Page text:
He said that he took his cue for establishing the KITP Scholars Program from mathematicians, who have a history of combining research with a career in undergraduate teaching. Mathematics, like theoretical physics, does not require extensive and expensive laboratory facilities in order to do research, but access to an intellectually stimulating and supportive environment.

Each KITP scholar award funds a total of three round trips to Santa Barbara and up to six weeks of local expenses, to be used over a period of up to three years. To date 24 scholars have been selected, and it is expected that seven more will be chosen this year.

“We have been pleasantly surprised by the large number of excellent and highly qualified scientists who maintain research careers at teaching institutions throughout the country,” said Gross. “Every year, we typically have twice as many applicants as we can choose, and the number of new applicants continues to grow from year to year, so there is quite a large population out there whom we are serving by this program.”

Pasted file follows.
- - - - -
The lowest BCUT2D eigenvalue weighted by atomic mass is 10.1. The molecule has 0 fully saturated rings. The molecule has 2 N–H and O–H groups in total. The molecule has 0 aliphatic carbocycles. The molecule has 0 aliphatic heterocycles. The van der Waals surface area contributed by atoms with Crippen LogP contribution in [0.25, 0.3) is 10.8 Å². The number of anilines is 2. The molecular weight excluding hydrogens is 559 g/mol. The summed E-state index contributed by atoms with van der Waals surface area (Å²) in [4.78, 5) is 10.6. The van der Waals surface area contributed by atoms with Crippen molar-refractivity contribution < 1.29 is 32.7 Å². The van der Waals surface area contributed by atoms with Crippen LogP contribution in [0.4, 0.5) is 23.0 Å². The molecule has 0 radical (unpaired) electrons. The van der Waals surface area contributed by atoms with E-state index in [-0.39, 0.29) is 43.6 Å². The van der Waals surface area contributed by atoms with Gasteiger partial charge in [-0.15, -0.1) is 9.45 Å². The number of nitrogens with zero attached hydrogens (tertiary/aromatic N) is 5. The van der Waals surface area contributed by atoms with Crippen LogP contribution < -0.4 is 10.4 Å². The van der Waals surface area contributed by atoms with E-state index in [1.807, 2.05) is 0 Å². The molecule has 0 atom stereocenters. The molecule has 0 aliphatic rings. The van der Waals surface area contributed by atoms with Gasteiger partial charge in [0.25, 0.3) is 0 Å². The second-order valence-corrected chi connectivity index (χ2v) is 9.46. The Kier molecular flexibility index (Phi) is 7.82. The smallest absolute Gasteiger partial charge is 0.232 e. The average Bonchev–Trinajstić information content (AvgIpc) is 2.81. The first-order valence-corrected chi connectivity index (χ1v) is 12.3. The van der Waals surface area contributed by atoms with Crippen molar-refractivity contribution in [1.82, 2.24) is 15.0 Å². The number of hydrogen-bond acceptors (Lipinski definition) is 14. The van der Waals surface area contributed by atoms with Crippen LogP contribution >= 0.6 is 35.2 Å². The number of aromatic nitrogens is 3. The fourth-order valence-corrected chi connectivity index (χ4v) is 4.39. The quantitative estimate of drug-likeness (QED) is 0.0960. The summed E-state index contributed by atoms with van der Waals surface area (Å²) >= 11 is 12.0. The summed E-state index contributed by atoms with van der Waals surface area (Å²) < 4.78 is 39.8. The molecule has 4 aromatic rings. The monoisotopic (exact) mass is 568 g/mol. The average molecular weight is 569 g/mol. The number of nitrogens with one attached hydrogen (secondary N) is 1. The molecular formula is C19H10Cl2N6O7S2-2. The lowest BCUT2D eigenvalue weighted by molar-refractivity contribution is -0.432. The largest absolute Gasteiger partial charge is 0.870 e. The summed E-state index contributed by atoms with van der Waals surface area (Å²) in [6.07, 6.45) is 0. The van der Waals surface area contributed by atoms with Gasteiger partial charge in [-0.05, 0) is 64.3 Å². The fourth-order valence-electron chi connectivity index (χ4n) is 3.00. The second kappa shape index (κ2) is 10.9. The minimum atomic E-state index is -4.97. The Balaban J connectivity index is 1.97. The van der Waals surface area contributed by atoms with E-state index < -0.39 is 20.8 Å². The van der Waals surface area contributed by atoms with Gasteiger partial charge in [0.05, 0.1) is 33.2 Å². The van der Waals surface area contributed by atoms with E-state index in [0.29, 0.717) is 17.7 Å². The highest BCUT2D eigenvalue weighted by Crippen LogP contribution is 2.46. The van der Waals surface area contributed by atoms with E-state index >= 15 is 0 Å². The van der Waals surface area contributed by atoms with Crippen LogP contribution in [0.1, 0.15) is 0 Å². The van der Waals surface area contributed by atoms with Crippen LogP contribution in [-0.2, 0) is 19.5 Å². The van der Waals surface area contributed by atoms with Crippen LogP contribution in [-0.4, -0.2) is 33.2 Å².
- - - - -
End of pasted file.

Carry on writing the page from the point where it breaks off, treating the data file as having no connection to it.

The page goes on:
Scholars are encouraged to time their visits to coincide with programs and conferences particularly advantageous to their research pursuits. Each scholar is assigned a KITP permanent member as a resource for research support and guidance.

Gross describes the program as a “morale booster for scientists who otherwise can be somewhat isolated either in the small departments of colleges or in institutions where faculty colleagues no longer pursue research at the edge.”

Said Arjendu Pattanayak of Carleton College in Minnesota, “One of the things I’ve realized about myself is that I do a lot of my thinking by talking about it, but that I also need a lot of alone time. That’s hard to do in the context of a small college atmosphere for two reasons — the teaching load means there’s little ‘down time,’ and the small faculty size means that there is a lack of other scientists in my field (or graduate students and postdocs). KITP is a great place for that kind of interaction. I spent an intense few hours talking to an experimentalist — Vladan Vuletic [MIT] — on one trip that helped me greatly clarify what I was doing.”

“If more people could take advantage of career opportunities such as the KITP Scholars Program affords,” said Gross, “it would enormously benefit teaching institutions since these are incredibly qualified people who would make excellent teachers and could introduce young undergraduates to science as it is really performed.”